Dendrochronological or tree-ring dating has recently been carried on some of the original roof timbers, which have been dated to around 1450, making the Hall over 550 years old.
Throughout its history the Hall has continued to grow and develop, with each owner changing the building to represent their needs and the fashions of the time. This explains the rather Gothic-looking Victorian frontage, the Georgian ceiling best seen from the Entrance Hall, and the whole host of Medieval features exposed and explained throughout the Hall.
Once the home of the prestigious Johnson family, Ayscoughfee Hall spent much of its life as a private house for a succession of families, before being purchased by the people of Spalding during the early 20th Century. Since then it has served as a library, School, Council Offices and most recently as the District's museum.
In 2003 Ayscoughfee Hall closed for renovation and refurbishment, funded by the Heritage Lottery Fund, South Holland District Council, Lincolnshire Tourism and the Friends of Ayscoughfee. The Museum reopened in June 2006 to acclaim, winning Lincolnshire's Museum of the Year in 2007.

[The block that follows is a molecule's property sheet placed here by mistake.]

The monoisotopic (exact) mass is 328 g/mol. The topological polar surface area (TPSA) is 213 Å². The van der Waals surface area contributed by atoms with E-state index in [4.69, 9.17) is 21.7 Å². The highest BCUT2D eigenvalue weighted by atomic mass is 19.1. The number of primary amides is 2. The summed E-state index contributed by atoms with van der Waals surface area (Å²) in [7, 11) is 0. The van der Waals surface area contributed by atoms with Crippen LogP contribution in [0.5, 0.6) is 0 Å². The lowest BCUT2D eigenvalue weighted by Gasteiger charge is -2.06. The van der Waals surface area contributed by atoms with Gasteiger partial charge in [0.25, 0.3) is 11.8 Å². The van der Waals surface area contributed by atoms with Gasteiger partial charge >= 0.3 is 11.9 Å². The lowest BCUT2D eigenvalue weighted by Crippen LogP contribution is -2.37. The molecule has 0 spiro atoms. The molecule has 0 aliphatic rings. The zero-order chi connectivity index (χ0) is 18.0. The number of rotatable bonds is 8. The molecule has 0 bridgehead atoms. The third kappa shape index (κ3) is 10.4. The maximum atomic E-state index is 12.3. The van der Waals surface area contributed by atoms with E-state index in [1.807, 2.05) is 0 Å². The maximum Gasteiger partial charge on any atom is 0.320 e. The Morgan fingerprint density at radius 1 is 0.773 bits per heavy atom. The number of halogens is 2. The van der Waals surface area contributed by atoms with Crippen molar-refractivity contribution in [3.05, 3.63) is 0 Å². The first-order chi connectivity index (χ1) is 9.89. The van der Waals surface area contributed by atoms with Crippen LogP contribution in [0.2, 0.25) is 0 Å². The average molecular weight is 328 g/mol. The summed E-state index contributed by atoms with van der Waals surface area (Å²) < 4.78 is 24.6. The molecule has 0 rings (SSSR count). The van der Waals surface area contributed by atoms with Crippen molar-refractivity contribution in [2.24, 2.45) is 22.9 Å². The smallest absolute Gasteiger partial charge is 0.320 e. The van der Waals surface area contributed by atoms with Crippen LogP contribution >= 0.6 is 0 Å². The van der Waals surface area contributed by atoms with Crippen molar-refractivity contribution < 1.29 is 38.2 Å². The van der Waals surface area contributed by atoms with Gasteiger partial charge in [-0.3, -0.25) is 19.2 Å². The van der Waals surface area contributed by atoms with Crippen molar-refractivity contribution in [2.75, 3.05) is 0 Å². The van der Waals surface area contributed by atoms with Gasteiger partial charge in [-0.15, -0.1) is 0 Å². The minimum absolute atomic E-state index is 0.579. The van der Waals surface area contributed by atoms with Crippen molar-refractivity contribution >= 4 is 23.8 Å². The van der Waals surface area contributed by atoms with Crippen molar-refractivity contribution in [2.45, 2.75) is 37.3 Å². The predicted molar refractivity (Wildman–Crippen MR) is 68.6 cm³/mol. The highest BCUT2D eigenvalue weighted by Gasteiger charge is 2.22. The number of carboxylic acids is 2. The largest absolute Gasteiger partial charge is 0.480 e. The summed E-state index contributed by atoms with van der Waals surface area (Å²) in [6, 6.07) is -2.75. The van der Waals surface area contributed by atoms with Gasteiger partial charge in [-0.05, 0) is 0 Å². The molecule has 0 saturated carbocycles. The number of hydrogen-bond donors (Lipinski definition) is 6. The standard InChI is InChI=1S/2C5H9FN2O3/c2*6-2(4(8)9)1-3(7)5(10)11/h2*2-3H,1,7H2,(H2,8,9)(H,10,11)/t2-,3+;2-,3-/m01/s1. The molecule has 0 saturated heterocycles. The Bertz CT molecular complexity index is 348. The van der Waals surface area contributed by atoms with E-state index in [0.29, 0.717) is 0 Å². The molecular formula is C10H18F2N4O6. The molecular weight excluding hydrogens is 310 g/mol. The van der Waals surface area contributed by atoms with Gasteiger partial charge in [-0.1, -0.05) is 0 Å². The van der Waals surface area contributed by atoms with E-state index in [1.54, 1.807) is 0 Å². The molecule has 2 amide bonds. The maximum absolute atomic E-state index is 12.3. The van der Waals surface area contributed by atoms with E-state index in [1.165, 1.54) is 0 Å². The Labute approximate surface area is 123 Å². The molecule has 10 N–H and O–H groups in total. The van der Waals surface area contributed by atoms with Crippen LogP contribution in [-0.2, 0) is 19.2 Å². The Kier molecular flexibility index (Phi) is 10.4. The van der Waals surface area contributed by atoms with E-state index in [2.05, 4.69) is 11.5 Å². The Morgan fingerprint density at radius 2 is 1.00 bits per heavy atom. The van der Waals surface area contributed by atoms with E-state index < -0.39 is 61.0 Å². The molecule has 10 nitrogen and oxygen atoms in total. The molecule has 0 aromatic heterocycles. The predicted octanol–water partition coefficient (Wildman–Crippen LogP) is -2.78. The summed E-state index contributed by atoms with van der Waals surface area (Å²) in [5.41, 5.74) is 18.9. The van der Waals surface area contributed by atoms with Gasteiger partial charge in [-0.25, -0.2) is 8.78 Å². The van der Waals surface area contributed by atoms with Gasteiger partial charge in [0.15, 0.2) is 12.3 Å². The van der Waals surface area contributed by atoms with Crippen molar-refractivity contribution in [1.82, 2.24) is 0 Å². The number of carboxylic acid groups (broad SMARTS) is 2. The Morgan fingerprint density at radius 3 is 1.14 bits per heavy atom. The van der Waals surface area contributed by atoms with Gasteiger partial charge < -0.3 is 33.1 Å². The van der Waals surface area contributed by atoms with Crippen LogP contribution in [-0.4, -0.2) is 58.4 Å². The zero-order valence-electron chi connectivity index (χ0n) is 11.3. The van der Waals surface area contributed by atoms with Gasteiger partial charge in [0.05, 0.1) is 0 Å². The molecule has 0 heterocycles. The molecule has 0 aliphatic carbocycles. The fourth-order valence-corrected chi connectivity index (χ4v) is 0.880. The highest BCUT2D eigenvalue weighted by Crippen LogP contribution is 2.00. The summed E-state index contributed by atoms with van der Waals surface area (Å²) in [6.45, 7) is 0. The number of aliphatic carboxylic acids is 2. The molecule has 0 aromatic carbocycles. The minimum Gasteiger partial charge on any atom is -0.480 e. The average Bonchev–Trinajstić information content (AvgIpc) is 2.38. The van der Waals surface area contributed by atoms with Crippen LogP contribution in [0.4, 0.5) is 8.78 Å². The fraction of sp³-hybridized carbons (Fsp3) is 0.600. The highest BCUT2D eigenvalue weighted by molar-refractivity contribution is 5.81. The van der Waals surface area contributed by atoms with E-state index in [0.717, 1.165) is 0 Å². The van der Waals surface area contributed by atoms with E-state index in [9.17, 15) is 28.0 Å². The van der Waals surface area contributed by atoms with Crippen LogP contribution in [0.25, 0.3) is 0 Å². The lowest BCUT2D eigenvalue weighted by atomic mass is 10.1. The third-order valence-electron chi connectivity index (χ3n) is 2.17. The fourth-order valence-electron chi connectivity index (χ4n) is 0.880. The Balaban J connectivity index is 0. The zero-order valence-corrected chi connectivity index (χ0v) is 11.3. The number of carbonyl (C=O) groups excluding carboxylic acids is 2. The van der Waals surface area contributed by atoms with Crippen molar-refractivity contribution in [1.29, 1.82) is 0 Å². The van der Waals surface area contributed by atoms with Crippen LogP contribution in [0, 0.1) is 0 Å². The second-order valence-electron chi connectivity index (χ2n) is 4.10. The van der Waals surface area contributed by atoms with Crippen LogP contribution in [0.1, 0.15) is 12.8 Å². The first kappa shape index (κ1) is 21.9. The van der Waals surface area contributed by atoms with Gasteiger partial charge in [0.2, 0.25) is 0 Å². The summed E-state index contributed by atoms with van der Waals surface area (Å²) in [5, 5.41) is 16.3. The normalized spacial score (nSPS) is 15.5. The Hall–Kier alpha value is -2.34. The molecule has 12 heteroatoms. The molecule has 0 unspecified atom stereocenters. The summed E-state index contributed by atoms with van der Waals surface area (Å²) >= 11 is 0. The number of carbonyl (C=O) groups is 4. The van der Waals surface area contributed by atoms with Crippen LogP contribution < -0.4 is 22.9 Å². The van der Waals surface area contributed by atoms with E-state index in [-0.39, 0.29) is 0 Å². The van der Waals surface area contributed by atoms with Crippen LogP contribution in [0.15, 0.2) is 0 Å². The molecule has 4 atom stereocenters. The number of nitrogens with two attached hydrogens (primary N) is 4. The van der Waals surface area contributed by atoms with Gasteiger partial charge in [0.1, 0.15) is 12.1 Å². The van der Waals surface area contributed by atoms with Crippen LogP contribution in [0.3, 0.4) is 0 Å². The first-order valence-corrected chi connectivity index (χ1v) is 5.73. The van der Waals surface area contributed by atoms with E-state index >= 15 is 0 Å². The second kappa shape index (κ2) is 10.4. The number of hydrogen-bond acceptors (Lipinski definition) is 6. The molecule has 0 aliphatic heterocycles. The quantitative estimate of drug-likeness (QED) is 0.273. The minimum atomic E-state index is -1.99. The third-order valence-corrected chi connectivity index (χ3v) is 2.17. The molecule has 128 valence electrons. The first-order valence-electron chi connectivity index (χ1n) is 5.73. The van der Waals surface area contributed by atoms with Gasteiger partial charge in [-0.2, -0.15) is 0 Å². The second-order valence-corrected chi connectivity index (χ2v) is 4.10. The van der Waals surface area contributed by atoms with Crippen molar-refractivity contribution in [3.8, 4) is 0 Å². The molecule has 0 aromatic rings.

In 2008, Ayscoughfee took part in an exciting project with NAU Archaeology. For more information, please see our Ayscoughfee Gardens section or NAU's website, where you can learn a lot more about the day-to-day events on site.
Our most recent success was being upgraded to grade I listed status by English Heritage in January 2012. Only 2.5% of listed buildings in England hold this status, which reflects the significance and importance of Ayscoughfee Hall to British history.
If you are interested in a particular aspect of the Hall's history, the owners/occupiers or the Gardens please email firstname.lastname@example.org and we'll try to help.
Alternatively, a brief history of the Hall and Gardens (PDF, 1226KB) is available.